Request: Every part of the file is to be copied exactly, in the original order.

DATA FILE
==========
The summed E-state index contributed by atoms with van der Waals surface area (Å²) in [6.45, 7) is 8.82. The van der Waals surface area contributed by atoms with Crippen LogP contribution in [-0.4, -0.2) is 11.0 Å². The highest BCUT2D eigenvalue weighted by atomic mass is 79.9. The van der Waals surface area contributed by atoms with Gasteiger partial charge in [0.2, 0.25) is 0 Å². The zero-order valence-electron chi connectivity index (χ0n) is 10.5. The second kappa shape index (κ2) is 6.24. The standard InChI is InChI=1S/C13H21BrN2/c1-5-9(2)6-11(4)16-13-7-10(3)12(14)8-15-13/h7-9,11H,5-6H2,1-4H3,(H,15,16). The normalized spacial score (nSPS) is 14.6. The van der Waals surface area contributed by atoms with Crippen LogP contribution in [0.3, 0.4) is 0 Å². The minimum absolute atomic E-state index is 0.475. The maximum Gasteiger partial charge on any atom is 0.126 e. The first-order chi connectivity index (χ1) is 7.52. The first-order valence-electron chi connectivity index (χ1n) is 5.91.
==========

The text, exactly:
The summed E-state index contributed by atoms with van der Waals surface area (Å²) in [6.45, 7) is 8.82. The van der Waals surface area contributed by atoms with Crippen LogP contribution in [-0.4, -0.2) is 11.0 Å². The highest BCUT2D eigenvalue weighted by atomic mass is 79.9. The van der Waals surface area contributed by atoms with Gasteiger partial charge in [0.2, 0.25) is 0 Å². The zero-order valence-electron chi connectivity index (χ0n) is 10.5. The second kappa shape index (κ2) is 6.24. The standard InChI is InChI=1S/C13H21BrN2/c1-5-9(2)6-11(4)16-13-7-10(3)12(14)8-15-13/h7-9,11H,5-6H2,1-4H3,(H,15,16). The normalized spacial score (nSPS) is 14.6. The van der Waals surface area contributed by atoms with Crippen LogP contribution in [0.3, 0.4) is 0 Å². The minimum absolute atomic E-state index is 0.475. The maximum Gasteiger partial charge on any atom is 0.126 e. The first-order chi connectivity index (χ1) is 7.52. The first-order valence-electron chi connectivity index (χ1n) is 5.91.